Thursday, September 30, 2010

FBI Could Face Backlash from Right and Left

The recent raids by the FBI on Chicago and Minneapolis peace and justice activists is a bad omen for everyone concerned about civil liberties. Regardless of where one stands on the political spectrum, left or right, abuse of power by the government is antithetical to the founding principles of America.

We are experiencing a teachable moment about the potential power of a left/right coalition. The time-tested technique of "divide and conquer," used by the establishment to maintain power, breaks down when they cannot divide the common interests of people on the left and right.

These recent FBI raids didn't go unnoticed by bloggers on the right, as evidenced by a post on, which displays the range of conservative views. True, you have some on the right who are partisans who can take anything, "Obama eats vanilla ice cream", and twist it into an anti-Obama conspiracy. But they aren't principled conservatives and can be dismissed. However, others on the right get it.

The calculus is simple; combine the numbers of people on the left with the numbers on the right who share principled views on limits of government power and the FBI could be facing a potent backlash.


Thursday, September 23, 2010

Right Wing Establshment Looking Down on Right Wing Populists

Since including some clips of Glenn Greenwald in the last GDAE Podcast I've been digging a little deeper into his work. I came across the following and, though out of context, thought it worthy of sharing:

For as long as I can remember -- decades -- I've been hearing that the new incarnation of the GOP is far more radical and dangerous than anything that preceded it, and it tragically threatens to banish the previously Reasonable, Serious, Adult version of that party. That was certainly said about Ronald Reagan, as he argued for the elimination of the Department of Education, brought in cabinet officials like Ed Meese and Jim Watt, catered to Jerry Falwell's Moral Majority, and nominated people like Robert Bork to the Supreme Court. That was certainly said about the Gingrich-led GOP of the 90s, with their Contract with America, obsessions with law-enforced morality, and impeachment of Bill Clinton. And it was said over and over about the Bush/Cheney era that ushered in the Iraq War, the torture regime, broad executive lawlessness, and an endless roster of vapid, know-nothing ideologues and religious fanatics in the highest positions.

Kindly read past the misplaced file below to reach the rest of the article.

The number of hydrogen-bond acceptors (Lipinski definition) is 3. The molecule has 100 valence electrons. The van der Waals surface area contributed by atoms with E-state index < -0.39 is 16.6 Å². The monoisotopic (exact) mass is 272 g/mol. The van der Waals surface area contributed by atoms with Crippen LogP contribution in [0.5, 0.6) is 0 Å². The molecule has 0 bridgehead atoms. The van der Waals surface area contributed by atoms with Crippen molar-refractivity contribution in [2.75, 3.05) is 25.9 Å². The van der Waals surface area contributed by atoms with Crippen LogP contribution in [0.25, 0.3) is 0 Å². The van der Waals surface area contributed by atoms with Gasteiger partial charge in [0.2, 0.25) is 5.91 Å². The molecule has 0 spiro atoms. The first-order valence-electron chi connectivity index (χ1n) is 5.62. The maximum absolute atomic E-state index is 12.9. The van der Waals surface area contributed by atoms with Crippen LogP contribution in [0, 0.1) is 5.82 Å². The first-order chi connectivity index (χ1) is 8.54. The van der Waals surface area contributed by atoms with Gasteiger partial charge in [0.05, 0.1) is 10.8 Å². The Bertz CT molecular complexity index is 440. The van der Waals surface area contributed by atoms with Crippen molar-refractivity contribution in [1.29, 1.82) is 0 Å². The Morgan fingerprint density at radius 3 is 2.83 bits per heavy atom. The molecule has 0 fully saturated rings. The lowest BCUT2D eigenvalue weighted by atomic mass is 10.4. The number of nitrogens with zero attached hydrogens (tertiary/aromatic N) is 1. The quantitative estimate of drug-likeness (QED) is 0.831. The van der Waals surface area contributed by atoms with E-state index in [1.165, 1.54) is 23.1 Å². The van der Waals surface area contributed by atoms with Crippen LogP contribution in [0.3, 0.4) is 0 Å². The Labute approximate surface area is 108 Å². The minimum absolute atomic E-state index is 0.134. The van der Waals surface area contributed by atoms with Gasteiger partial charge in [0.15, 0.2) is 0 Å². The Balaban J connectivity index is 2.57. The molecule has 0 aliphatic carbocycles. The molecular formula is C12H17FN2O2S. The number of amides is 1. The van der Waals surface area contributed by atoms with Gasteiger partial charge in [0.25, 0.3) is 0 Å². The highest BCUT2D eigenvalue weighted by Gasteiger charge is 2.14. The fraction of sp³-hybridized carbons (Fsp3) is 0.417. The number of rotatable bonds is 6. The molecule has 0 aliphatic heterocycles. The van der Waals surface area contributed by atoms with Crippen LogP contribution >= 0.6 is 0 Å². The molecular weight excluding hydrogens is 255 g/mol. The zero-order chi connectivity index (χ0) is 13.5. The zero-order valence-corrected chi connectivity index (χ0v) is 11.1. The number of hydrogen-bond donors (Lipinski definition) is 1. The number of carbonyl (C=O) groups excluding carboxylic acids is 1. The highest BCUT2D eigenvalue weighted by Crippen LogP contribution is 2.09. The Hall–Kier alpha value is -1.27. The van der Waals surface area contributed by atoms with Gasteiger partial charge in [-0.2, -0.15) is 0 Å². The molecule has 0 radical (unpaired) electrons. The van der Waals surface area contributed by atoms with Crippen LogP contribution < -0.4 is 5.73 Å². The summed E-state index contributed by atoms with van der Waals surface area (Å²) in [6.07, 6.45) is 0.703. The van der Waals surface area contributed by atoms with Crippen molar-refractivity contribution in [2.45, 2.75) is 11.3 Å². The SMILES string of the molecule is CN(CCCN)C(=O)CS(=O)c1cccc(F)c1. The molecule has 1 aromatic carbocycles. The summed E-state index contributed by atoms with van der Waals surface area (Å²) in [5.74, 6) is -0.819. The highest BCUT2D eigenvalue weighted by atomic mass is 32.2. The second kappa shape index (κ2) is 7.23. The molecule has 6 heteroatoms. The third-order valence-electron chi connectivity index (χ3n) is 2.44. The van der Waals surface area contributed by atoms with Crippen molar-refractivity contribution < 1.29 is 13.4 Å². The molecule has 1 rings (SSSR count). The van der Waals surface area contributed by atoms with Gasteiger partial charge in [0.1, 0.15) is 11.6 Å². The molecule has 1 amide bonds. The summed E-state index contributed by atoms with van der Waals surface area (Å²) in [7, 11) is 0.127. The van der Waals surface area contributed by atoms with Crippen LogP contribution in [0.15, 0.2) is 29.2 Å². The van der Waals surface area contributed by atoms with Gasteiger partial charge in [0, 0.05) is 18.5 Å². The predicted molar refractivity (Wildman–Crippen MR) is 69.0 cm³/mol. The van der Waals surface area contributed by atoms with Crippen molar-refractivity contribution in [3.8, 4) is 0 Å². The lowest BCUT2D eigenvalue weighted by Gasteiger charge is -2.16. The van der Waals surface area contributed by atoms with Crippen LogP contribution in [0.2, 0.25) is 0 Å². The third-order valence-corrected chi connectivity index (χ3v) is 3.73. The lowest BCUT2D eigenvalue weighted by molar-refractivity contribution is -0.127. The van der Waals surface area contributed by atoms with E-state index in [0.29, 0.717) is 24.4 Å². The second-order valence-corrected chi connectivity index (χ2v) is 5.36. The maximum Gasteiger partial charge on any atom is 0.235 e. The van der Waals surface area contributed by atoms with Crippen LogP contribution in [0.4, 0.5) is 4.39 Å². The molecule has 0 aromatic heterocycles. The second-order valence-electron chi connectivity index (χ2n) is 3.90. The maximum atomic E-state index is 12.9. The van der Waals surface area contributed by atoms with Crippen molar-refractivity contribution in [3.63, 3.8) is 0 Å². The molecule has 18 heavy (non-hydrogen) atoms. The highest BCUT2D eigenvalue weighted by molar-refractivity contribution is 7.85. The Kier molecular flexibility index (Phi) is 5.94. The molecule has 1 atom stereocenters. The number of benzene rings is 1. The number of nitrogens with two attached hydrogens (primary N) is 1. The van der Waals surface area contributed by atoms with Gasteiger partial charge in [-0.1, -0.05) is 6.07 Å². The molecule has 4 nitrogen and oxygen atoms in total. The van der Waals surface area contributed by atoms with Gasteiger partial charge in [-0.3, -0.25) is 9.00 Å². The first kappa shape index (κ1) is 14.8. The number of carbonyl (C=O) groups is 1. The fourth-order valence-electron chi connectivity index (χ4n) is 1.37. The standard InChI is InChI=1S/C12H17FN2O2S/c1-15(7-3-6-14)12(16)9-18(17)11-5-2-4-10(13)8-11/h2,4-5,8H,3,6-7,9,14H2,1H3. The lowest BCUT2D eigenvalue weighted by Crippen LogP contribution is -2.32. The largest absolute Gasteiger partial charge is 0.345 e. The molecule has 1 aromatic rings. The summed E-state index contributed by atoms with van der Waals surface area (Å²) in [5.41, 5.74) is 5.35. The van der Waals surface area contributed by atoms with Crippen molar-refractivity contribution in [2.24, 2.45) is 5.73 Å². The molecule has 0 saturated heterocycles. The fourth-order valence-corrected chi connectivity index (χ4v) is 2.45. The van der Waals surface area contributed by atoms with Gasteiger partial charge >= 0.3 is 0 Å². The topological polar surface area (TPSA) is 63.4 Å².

Given all that, I'd really like to hear what it is about Christine O'Donnell, or Sharron Angle, or any of these other candidates that sets them apart from decades of radical right-wing elected officials who came before them? They seem far more similar to me than different. When was this idealized era of GOP Adult Reasonableness?

The context was a blog post, entitled "The misguided reaction to Tea Party candidates," which explores how "ruling class" conservatives look down their collective noses at the likes of Sarah Palin and Christine O'Donnell. These elites claim that Palin and O'Donnell are particularly "radical;" however, Greenwald exposes the hypocrisy of "radicals" from the elite class labeling "radicals" from lesser class strata.

The excerpts above seemed to sum it up for me. It seems that the right wing radicals are slinging class warfare mud, but don't even realize it. Thanks to Glenn Greenwald for pointing it out.


Salon dot Com, Glenn Greenwald Blog

First posted on GDAEman Blog.


Saturday, September 18, 2010

GDAE Podcast - Episode 33

Common Interests on the Left & Right - Part IV

  • Principled and Unprincipled Conservatives: Will Bunch, Author of "The Backlash: Right-Wing Radicals, High-Def Hucksters, and Paranoid Politics in the Age of Obama," on the Tea Party movement and the recent primary elections.

  • Principled and Unprincipled Liberals: Glenn Greenwald, former constitutional and civil rights litigator now writer and blogger.

  • Prosecute Bush... and Obama?: Ideological consistency of "principled" people on the Left and Right should reach the same conclusion about Bush and Obama administrations; they both abuse power. Glenn Greenwald commentary.